The family is the place that teaches us how even the mundane activities of everyday life such as handiwork, cooking, cleaning, repairing, gardening can be done beautifully, with grace. When our work is graceful, it becomes a powerful example that demonstrates to others how to sanctify all that we do. Our own knowledge of how to do this comes from inspiration, as with all activities, but also we are taught through the example of others, and traditionally the most powerful example is that of our parents. Through this we develop as young children the habit of graceful living that permeates all that we do in later life. This is such an important part of how we establish a culture of beauty in our society, and are formed to be the ambassadors of the New Evangelization, arousing curiosity and attracting people to the Faith through the grace and beauty of what we do.
We live in a world in which many children do not see the example of this in their parents. Faced with this schism between the culture (in the broadest sense of the word) and the Faith, how do set about restoring the connection? The liturgical life of individuals and then families is vital. And important to this is the restoration of the idea of the father as head of the family, who leads prayer and is the advocate for the family to God. I have written about this here. We are told that the height of family prayer is the Liturgy of the Hours, which sanctifies our work.
The principle of tradition is the means by which we pass on these values. It is a respect for what is good and an openness to receive from the past what is good. Tradition can govern not only the life of prayer, but also the ordinary activities of life. The family is driving force for tradition. Parents pass on to their children how to do the ordinary things in life. If you want to change a society fundamentally, then the things to attack are the principle of tradition and the family as fundamental building block of society. This is what has happened in the West.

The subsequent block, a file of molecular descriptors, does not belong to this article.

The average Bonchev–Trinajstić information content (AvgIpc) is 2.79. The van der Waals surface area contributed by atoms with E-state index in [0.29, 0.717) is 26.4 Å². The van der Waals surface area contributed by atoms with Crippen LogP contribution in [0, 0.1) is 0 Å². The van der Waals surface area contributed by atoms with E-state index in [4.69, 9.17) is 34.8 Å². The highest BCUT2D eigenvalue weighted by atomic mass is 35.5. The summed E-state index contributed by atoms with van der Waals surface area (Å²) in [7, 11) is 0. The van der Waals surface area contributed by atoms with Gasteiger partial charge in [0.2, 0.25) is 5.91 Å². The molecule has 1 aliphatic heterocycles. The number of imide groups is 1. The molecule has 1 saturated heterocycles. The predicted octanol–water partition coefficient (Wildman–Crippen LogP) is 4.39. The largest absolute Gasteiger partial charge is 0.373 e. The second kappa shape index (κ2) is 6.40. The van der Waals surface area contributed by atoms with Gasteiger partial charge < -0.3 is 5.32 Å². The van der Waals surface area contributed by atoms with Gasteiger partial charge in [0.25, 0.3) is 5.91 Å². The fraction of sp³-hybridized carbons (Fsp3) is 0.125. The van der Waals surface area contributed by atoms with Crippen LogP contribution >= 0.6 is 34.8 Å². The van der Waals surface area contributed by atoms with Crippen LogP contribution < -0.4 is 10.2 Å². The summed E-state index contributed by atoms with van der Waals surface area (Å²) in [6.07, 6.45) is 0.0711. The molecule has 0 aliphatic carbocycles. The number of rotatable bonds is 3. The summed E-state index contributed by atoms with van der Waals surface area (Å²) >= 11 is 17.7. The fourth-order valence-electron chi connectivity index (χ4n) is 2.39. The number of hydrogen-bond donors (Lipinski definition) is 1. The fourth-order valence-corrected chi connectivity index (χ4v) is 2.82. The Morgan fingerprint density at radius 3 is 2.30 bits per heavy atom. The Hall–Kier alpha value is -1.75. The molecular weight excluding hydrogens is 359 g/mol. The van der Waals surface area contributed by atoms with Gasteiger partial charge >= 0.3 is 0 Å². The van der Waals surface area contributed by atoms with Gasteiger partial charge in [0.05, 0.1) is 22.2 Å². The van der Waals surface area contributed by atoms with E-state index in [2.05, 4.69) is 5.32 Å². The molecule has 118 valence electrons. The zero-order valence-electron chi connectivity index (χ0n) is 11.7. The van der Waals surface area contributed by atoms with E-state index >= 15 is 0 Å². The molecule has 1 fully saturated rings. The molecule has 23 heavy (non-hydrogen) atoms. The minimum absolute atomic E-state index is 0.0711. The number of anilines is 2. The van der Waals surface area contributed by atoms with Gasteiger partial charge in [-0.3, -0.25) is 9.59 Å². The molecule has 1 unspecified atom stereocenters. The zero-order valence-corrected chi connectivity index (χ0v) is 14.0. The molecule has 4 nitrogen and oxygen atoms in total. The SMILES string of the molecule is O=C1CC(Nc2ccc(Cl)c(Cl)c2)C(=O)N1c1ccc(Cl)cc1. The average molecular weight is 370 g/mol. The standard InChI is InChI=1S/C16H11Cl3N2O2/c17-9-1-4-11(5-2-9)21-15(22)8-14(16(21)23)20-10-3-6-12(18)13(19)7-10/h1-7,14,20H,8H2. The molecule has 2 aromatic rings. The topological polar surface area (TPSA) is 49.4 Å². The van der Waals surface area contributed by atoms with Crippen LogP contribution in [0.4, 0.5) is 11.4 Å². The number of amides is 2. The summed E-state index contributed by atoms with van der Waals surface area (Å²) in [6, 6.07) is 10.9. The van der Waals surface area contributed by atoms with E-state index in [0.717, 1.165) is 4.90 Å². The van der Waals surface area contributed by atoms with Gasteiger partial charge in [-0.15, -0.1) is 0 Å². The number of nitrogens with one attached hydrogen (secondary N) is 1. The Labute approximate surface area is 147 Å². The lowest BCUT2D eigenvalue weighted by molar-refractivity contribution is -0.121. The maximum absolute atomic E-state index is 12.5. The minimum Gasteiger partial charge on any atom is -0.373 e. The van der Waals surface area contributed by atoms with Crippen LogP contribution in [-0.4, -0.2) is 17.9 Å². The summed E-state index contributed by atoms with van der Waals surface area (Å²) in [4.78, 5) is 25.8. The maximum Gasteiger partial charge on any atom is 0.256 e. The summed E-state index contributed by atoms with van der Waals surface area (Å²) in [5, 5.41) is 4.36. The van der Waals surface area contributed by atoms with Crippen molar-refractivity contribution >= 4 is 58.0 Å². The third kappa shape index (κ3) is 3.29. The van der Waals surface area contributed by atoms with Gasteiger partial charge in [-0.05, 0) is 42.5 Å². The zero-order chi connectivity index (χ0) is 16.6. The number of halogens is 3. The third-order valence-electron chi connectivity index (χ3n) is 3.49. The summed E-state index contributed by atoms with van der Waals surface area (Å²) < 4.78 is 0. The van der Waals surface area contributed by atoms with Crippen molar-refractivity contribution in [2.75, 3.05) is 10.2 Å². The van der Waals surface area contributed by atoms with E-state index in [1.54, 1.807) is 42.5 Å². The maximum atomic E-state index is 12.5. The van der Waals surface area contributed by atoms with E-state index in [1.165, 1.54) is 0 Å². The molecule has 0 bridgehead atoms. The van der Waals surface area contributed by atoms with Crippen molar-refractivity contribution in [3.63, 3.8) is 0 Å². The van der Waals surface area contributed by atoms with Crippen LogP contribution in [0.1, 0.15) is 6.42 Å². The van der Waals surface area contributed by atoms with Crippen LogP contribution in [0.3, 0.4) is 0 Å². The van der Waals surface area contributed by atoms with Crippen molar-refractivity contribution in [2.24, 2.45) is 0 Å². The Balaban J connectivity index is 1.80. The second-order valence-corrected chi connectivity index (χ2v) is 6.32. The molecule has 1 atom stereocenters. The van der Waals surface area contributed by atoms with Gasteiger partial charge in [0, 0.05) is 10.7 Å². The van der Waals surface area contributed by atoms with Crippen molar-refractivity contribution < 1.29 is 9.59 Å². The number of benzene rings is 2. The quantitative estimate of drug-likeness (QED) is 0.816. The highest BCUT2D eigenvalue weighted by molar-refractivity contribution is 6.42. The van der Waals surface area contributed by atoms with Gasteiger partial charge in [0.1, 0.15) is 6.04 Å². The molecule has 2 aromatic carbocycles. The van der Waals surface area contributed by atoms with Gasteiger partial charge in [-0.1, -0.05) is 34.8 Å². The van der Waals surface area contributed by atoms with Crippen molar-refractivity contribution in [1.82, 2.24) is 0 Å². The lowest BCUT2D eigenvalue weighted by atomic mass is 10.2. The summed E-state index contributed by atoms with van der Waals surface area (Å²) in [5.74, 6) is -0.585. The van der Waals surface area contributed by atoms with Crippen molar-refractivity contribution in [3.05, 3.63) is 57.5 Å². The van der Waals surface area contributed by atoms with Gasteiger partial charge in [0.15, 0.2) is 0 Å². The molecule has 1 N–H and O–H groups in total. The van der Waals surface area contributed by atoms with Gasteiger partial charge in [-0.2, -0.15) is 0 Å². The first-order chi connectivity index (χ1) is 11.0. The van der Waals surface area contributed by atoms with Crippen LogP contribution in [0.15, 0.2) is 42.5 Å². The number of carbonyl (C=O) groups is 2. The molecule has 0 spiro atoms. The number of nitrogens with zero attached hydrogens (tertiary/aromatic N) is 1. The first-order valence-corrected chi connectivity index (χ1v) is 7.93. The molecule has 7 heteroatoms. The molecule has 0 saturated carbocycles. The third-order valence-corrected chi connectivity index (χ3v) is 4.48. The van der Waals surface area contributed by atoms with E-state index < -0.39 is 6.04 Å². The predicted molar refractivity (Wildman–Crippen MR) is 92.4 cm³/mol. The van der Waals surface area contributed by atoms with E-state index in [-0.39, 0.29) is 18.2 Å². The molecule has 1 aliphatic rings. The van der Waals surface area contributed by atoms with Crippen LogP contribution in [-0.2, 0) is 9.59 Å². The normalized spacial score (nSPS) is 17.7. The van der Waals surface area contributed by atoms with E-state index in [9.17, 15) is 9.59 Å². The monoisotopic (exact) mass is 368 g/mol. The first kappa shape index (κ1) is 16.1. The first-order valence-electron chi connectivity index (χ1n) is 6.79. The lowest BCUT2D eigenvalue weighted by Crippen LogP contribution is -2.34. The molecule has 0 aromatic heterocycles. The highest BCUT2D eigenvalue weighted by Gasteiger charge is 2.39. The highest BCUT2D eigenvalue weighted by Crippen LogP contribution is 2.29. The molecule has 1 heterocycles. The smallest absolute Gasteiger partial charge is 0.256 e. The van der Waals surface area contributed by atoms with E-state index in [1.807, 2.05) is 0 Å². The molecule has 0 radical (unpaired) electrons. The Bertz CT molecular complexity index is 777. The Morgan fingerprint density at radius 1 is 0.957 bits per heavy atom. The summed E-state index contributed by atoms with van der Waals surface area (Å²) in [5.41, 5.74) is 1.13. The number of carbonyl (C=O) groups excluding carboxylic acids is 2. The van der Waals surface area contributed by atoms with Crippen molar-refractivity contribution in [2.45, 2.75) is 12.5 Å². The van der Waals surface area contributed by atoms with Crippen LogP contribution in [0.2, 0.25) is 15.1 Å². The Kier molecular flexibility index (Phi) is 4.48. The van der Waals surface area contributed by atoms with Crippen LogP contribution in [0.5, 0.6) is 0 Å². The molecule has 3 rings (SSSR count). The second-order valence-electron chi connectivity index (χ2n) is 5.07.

So much of this is not done any more. Liela Lawler who writes her charming blog Like Mother Like Daughter is tackling this head on. She discusses how to do the ordinary things in life that parents used to teach their children. Some are rediscovered and now being passed on again in the light of her experience, some were passed on to her. She gives us the details that come from that personal experience which makes it practical, at times very amusing, and always interesting and readable. However, don’t be beguiled by her light touch in the telling of the story. This is powerful stuff because it is rooted in the spiritual life. The articles cover anything that a family can do and just like a family, so just picking something out at random, we have Bees and Peas – Two DIYers Puttering Around; or Make Knitting Needles: a Tutorial.
She is always quick to emphasis the how the prayer life of the family in binds it together and is the means by which the ordinary and mundane activities can be an expression of the good, the true and the beautiful. She has just written a piece about the importance of ritual in family prayer that I would encourage everyone to read, whether or not you have family! Take a look at here posting, Beginning a Simple Life of Prayer with the Children.
Leila always includes photographs of her family home illustrating perfectly what she is talking about. The photos on this piece are all hers.
I finish with a quote from Compline, Sundays and Solemnities II. Deuteronomy 6:4-7: “Hear O Isreal: the Lord our God is one Lord; and you shall love the Lord your God with all your soul, and with all your might. And these words which I command you this day shall be upon your heart; and you shall teach them diligently to your children, and shall talk of them when you sit in your house, and when you walk by the way, and when you lie down, and when you rise.”